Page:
Valentine’s Day dinner recipes for any mood

Valentine’s Day dinner recipes for any mood

If you want old-school romantic classics:

There are dishes that are classics for reasons. You can imagine you’re in a movie, get dressed up at home, and just reconstruct a fun night, because why not? We’re in a pandemic. Eat something good. Have a bit of theater at home.

Steak au Poivre, pictured above. Remember steakhouses? If you miss the moody lighting and white napkins of a fancy steakhouse, you can capture the magic at home. Cookbook author Nigella Lawson captures the luxury of a good steak in just 20 minutes and five ingredients, so you don’t even really need to put much work into the actual item. Serve up with mashed potatoes, or other potatoes, and perhaps spinach.

Penne alla Vodka With Chicken. Do y’all remember “engagement chicken?” It’s a recipe that purportedly will lead you to an engagement. Penne alla vodka also has a reputation, but we aren’t allowed to tell you what it is because it involves a four-letter word. Anyway, combine both by making this version that includes chicken, or leave out the chicken if you’re keeping it meatless. Regardless of your relationship status, penne alla vodka is always going to be a hit.

If you like doing things together:

When you and your person are the type who like to get hands-on and creative in the kitchen, here are a couple of options you can make together for a romantic evening.

Basic Pasta Dough. Let me describe this evening for you: You put on a favorite record. Something that creates an ambiance. For some of you, that’s Jerry Vale, and for others, it might be Metallica. Do you. Then, make this simple pasta dough together. Talk about whatever you like to talk about. Maybe, you’ll use this to make cute ricotta-and-lemon-zest-stuffed ravioli with crimped edges (or use flavorful vegan ricotta), or maybe you’ll make long noodles for eating “Lady and the Tramp”-style with sauce and meatballs. It’ll be a tender bonding moment. You will say, “That was so fun, let’s do it again sometime.” Maybe you will! You could also try your hand at gnocchi.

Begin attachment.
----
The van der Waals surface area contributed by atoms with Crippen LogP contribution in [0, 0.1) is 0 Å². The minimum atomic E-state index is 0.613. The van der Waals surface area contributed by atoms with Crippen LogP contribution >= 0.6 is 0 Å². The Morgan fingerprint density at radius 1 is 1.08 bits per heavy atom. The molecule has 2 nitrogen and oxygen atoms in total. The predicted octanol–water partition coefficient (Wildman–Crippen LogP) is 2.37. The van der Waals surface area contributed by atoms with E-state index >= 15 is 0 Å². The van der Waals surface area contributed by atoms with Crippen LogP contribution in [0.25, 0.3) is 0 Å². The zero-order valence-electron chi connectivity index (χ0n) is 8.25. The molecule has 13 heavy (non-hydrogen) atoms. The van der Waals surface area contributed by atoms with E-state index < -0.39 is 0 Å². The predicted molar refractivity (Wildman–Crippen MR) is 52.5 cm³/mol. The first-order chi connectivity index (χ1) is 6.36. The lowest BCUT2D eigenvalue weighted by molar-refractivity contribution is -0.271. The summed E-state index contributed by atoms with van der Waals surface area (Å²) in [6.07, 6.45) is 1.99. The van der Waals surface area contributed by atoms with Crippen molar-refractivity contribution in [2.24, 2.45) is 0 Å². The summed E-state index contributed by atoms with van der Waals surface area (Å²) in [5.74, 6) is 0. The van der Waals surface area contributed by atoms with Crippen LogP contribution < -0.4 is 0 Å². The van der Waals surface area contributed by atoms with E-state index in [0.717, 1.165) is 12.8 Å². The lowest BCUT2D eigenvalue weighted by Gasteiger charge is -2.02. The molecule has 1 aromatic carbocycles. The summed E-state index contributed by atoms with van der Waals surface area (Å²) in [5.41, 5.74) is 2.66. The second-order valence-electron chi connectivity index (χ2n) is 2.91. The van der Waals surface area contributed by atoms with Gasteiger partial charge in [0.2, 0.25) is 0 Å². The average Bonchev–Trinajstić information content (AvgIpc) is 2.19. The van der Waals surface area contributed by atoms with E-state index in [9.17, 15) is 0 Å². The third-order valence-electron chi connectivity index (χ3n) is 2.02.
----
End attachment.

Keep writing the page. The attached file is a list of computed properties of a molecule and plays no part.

Dumplings. Whether you like classic Pork and Chive Dumplings or prefer vegetarian Mushroom Dumplings, making the filling and then gently creating the delicious parcels together is a nice activity to do together. And as a bonus, you can make extra for freezing and eating anytime you want to recapture the moment.

If you want something fun:

Classic Swiss Fondue. What’s more fun than dipping foods in cheese? We’ve adapted this recipe to be made in a Dutch oven for all of the folks out there who don’t own or don’t have space for a fondue pot, and you can make tweaks here and there to fit your tastes. The recipe itself is straightforward and simple.

Classic Fried Chicken. Fried chicken is messy, fun and delicious. Sizzle up a batch, and serve it with champagne or sparkling wine, because why not? But there is actually a reason we’re telling you to pair the two: all the bubbles and acidity work nicely against crunchy, juicy fried chicken.

If you’re looking for elegant:

Linguine alle Vongole (Linguine With Clams). In the movie “Heartburn” from Nora Ephron, carbonara is the pasta of love, but in food writer Hannah Selinger’s life, it’s linguine alle vongole. This is the dish she loves to make for her husband when she’s “feeling particularly generous” toward him. Carefully prepared with a breadcrumb topping for a twist on the original, you’ll delight in the result.

Tiritas de Pescado. This is a simple recipe, but it is a light and delicious one. Let good-quality fish marinate in lime juice until the acid itself cooks it, and enjoy as is. If you like the idea of light and cooling, but don’t eat meat, you may enjoy Hearts of Palm Ceviche instead, in which hearts of palm fill in for seafood in a way that will surprise and delight.